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Diagnostic Ultrasonics on the Nanoscale
Scientists and Engineers at The University of Nottingham have built ultrasonic transducers capable of generating and detecting ultrasound that are orders of magnitude smaller than current systems — so tiny that up to 500 of the smallest ones could be placed across the width of one human hair. While at an early stage these devices offer a myriad of possibilities for imaging and measuring – such as potential to be placed inside cells to perform intracellular ultrasonics. Able to produce ultrasound of such a high frequency that its wavelength is smaller than that of visible light, theoretically they make it possible for ultrasonic images to take finer pictures than the most powerful optical microscopes.
The work, by the Applied Optics Group in the Division of Electrical Systems and Optics, has been deemed so potentially innovative that last year it was awarded a £850,000 five year Platform Grant by the Engineering and Physical Sciences Research Council (EPSRC) to develop advanced ultrasonic techniques. The team has also been supported by additional funding of £350,000 from an EPSRC grant to underpin aerospace research.
Matt Clark, of the Applied Optics Group, said: “With the rise of nanotechnology you need more powerful diagnostic tools, especially ones that can operate non-destructively and ones which can be used to access the mechanical and chemical properties of the samples at this scale. These new transducers are hugely exciting and bring the power of ultrasonics to the nanoscale.”
The transducers sandwich or shell like structures possess both optical and ultrasonic resonances; a pulse of laser light will set these ringing at high frequency which launches ultrasonic waves into the sample. When they are excited by ultrasound the transducers are very slightly deformed and this changes their optical resonances which are detected by a laser. As ultrasonics is used in medical imaging, engineering applications and for chemical sensing, these tiny transducers open up the possibility of using these techniques not only inside cells but also on nanoengineered components.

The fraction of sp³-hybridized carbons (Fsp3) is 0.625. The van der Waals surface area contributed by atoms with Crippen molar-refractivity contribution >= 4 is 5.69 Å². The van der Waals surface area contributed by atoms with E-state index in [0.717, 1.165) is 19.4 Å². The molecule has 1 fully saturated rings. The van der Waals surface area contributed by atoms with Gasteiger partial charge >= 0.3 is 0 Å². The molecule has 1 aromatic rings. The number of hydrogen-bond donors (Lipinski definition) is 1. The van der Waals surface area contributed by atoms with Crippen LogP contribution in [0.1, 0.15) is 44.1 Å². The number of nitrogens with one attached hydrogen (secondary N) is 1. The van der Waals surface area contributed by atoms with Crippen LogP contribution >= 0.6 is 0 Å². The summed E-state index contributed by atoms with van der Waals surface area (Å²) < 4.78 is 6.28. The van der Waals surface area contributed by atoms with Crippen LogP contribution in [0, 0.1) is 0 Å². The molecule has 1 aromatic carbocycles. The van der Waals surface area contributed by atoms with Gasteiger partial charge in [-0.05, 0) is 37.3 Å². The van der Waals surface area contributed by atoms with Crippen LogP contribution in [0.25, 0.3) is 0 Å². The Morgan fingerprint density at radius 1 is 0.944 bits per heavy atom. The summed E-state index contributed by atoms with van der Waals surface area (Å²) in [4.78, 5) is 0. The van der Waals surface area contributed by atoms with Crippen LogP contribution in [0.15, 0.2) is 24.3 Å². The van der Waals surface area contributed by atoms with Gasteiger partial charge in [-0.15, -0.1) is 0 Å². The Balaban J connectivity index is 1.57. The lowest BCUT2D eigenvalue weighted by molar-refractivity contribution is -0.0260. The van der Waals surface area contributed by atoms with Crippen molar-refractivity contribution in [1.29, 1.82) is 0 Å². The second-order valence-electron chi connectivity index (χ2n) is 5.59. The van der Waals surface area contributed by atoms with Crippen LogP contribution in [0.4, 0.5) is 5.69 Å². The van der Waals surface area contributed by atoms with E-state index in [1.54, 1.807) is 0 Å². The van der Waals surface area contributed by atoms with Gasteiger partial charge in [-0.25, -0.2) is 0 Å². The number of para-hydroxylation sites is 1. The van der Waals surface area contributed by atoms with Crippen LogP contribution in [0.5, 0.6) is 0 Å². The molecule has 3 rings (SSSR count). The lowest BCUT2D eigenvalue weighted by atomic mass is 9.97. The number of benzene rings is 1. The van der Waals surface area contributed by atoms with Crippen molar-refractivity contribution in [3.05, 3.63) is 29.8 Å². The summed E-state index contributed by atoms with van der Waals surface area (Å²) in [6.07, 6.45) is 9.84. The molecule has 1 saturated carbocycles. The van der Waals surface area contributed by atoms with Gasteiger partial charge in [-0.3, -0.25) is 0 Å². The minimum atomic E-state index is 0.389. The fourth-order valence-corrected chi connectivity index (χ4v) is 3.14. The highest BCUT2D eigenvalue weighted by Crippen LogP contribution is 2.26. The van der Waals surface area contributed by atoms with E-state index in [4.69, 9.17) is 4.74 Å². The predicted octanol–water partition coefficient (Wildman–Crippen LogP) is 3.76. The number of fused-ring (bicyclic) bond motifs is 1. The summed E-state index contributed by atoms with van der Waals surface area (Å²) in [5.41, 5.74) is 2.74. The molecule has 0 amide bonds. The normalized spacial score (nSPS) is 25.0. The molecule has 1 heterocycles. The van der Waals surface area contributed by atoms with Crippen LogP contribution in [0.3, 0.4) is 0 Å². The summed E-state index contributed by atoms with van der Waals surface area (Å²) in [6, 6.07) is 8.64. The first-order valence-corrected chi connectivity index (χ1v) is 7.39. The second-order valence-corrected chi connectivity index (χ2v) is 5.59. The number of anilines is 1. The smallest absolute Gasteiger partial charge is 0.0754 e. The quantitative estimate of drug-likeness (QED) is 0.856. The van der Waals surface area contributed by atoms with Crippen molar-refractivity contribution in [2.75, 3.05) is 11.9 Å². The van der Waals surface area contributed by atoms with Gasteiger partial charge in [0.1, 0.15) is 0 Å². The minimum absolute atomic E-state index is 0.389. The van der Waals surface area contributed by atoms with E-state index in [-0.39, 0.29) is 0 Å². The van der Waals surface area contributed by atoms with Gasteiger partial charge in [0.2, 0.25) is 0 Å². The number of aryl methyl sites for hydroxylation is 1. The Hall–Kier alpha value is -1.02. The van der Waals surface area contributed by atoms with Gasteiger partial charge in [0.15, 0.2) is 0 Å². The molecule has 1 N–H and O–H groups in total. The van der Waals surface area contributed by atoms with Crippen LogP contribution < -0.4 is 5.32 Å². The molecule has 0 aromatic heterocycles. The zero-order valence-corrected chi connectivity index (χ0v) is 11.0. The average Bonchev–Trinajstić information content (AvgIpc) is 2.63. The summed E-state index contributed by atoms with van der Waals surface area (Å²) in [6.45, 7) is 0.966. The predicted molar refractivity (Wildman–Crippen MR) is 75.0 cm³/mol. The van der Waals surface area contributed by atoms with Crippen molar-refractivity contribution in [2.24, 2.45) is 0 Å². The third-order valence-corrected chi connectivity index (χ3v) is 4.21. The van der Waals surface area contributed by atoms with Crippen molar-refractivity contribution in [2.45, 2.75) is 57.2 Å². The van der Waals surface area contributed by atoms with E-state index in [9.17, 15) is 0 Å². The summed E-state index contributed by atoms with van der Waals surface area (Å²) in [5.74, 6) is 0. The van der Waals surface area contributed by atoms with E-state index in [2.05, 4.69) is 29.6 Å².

Dr Clark said: “Imagine imaging inside cells in the same way that ultrasonic imaging is performed inside bodies. Theoretically we could get higher resolution with the nano-ultrasonics than you can with optical microscopes and the contrast would be very interesting. In addition the transducers can be made into highly sensitive chemical sensors; this would allow you to distribute chemical sensors in tissue or in paint — so you could make paint with chemical sensors to detect corrosion or explosives in it.” The research was performed between the Division of Electrical Systems and Optics in the Faculty of Engineering and the School of Pharmacy.
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